14 What is the difference between excursions and exceedances? Exceedance (excess emissions) – condition detected by monitoring in terms of applicable standard that emissions are beyond limit - e.g., CEMS or PEMS data Excursion – departure from indicator range established in accordance with part 64 - control device parameter data

15 What is the source’s compliance status during excursions? Potential problem in the operation and maintenance of the control - corrective action obligation, Possible exception to compliance with applicable requirements - reporting obligation, but Not necessarily a failure to comply with the underlying emissions limitation or standard.

16 What is source’s compliance status during exceedances? Reporting requirements already established in existing requirements in many cases, may have to specify an appropriate time period for averaging data to report exceedances, Exceptions to compliance noted in compliance certification.

17 Next?

18 What we have heard Periodic Monitoring – Proposed rule change creates ‘sufficiency monitoring’ per 70.6(c)(1) – Periodic monitoring remains in 70.6(a)(3)(i)(B) If Periodic Monitoring not applicable, then Sufficiency Monitoring is applicable

19 Proposed Part 70 rule change THIS DATA CURRENT AS OF THE FEDERAL REGISTER DATED OCTOBER 25, 2002 40 CFR - CHAPTER I - PART 70 View Part § 70.6 Permit content. (a) Standard permit requirements. Each permit issued under this part shall include the following elements: (3) Monitoring and related recordkeeping and reporting requirements. (i) Each permit shall contain the following requirements with respect to monitoring: (B) Where the applicable requirement does not require periodic testing or instrumental or noninstrumental monitoring (which may consist of recordkeeping designed to serve as monitoring), periodic monitoring sufficient to yield reliable data from the relevant time period that are representative of the source's compliance with the permit,.... (c) Compliance requirements. All part 70 permits shall contain the following elements with respect to compliance: (1) Consistent with paragraph (a)(3) of this section, compliance certification, testing, monitoring, reporting, and recordkeeping requirements sufficient to assure compliance with the terms and conditions of the permit...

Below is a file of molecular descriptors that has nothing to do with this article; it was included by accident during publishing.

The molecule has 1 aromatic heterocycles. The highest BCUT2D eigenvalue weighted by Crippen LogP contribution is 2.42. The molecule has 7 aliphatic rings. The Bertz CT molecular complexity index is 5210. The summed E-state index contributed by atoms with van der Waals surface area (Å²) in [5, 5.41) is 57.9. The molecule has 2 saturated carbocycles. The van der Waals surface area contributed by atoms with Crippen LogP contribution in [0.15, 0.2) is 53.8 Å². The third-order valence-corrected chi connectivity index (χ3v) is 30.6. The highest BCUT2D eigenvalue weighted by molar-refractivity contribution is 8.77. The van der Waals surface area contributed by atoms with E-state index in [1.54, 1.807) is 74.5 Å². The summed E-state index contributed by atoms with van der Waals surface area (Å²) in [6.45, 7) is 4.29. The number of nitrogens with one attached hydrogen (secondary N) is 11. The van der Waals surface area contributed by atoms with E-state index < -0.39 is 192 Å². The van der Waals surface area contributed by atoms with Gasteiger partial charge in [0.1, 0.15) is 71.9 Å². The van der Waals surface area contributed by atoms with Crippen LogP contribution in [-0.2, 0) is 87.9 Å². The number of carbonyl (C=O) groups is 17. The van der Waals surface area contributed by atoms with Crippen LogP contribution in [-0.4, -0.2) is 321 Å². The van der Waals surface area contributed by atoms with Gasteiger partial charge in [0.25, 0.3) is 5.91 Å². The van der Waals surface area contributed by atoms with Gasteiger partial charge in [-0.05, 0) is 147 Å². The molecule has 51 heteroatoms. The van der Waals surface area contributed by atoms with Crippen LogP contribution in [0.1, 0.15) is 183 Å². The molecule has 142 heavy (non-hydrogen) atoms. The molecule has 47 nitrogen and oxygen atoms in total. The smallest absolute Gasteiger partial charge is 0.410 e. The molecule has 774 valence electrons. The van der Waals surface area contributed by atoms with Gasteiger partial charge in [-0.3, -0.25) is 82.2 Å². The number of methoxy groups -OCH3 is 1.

20 What we have heard (continued) Interim final rule to suspend the phrase for 60 days Proposal to remove the phrase permanently – 30 day comment period closed Oct 17 th Another notice-and-comment rulemaking to follow – “to consider more comprehensively means of meeting the statutory monitoring requirements”

21 What we have heard (continued) Why is this needed? – Weave NRDC and Appalachian Power decisions with Pacificorp and Fort James orders Impact on CAM rule – None – CAM satisfies PMon and PMon satisfies SM

22 What to expect Satellite Workshop Case Studies Summary – On-Site Coordinator CAM Protocols – EPRI’s relationship among ESP COMS, model output, and PM emissions – AAM’s relationship between oxidizer temperature and VOC emissions from ovens and spray booths

23 What to expect – Printer’s TSD parameters with a relationship to VOC emissions for Incinerators (catalytic and thermal) Solvent recovery systems (2) Unenclosed capture systems (2) Permanent total enclosure capture systems (3)

24 What you want us to address More candidates for FAQs ?